Of course most of those points will be in non-close games where they don't matter much. On average a NFL team increases its net scoring margin by about 17 points to increase its W-L by one win. So having the best FG kicker in the league (compared to an average kicker) will win a team almost one game every two seasons.

    Or maybe not even that, because if you have take money from another position to stay under the cap after paying big bucks to sign a "never miss" kicker, you may weaken yourself at that other position in a way that costs you offsetting points, maybe a good deal more than 8 of them.

    (E.g. Vinatieri got a reported $2.5 mil per from the Colts. Suppose the Pats had paid him that to keep him, and it had kept them from being able to sign Welker and his 100 receptions for his reported average $3.6 mil? An extreme example, but you see the point. If a team weakens itself at some back-up positions to sign a top kicker and costs itself just one TD over the season as a result, it gives back almost all the points it gets from kicker. If it gives up two TDs as a result... )

    Moreover, are these kicker rankings stable year-to-year? (Look where Vin places here.) The number of misses is quite small, suggesting small sample size. If a good deal of the spread from top to bottom is noise, then the "best" kickers are even less better than average than it looks here.

    It's no wonder so many FG kickers are transients.

  3. Brian Burke says:

    Regarding blocks, the NFL counts them as missed a missed FG, unless in the opinion of the official scorer the block was due to a bad snap or hold.

    Regarding hash marks, I've never heard that before. I would think that the further out a kick is, the less the hash mark matters. The angle becomes less acute.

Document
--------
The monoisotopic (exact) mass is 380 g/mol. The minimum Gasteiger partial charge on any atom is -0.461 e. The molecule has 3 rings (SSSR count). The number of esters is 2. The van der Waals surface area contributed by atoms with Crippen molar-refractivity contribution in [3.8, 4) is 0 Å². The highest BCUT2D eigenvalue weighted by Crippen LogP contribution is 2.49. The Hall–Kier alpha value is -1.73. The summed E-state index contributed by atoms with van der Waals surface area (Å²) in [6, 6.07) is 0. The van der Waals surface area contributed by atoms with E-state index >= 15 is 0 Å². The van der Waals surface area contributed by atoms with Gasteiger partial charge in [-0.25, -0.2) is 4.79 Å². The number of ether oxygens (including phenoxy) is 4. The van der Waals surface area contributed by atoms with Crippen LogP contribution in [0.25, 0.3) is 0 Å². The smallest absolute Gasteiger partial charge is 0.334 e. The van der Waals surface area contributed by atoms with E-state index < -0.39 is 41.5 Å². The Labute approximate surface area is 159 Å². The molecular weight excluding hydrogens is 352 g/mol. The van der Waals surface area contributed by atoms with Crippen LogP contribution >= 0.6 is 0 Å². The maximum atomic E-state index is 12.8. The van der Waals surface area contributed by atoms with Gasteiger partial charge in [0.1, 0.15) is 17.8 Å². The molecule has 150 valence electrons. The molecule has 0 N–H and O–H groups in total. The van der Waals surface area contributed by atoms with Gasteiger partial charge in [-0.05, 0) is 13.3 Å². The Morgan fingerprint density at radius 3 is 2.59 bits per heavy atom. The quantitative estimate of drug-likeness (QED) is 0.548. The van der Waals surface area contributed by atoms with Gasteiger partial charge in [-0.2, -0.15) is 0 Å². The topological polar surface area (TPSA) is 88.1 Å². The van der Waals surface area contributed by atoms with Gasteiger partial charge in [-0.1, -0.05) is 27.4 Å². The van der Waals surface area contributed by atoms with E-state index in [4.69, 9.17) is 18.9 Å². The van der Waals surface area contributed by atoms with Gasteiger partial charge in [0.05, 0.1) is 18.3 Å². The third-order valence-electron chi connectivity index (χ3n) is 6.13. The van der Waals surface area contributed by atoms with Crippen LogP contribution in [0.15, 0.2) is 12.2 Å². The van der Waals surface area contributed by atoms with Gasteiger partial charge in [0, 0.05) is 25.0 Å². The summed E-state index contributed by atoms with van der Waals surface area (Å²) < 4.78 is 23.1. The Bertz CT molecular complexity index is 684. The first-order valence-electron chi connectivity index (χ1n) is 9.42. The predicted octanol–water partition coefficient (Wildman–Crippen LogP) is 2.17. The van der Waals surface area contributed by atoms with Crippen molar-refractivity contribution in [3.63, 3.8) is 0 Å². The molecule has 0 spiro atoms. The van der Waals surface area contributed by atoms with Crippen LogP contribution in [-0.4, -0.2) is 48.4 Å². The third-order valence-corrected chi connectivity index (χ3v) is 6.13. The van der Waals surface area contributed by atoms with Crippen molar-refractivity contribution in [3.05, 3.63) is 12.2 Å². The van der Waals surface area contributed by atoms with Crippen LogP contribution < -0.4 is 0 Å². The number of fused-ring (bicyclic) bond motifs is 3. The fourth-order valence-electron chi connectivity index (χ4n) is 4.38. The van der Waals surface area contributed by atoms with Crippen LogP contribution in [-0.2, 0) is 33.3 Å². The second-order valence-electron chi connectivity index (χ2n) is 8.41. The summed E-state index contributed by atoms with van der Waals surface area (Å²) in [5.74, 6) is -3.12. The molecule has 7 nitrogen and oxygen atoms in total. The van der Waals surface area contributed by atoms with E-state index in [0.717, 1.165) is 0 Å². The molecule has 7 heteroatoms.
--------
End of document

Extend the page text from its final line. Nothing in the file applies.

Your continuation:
I can see there might be an effect close in. I know teams like to get the ball between the hash marks for short FG attempts when possible. An attempt from either hash makes the goal posts appear narrower geometrically, but it would be equal from either hash.

    Any effect would be far larger for college than the NFL with its very narrow hash marks.

  4. Brian Burke says:

    JG- The rankings are somewhat stable. Check out my previous post "Improved FG Kicker Ranking" to see how the kickers fared in previous seasons.

    Improved FG Kicker Ranking

  5. Anonymous says:

    I'd shocked that dome/non dome teams and cold/nice weather teams aren't better -- there are a bunch of cold, non-weather K (pitt, cincy, chi, buf...) near the top.

  6. Brian Burke says:

    Anon-Home field domes and warm weather environments are accounted for in the regression. The link immediately above your comment explains everything.

  7. shake'n'bake says:

    There was a rumor going around (and stated pretty confidently by at least one announcer) that Vinateiri was playing hurt most of the year. His improved kickoffs and hitting his first 40+ yard fieldgoal after some rest in the SD playoff game supports that idea. I hope he was hurt, the Colts aren't paying him 2.5million for that kind of performance.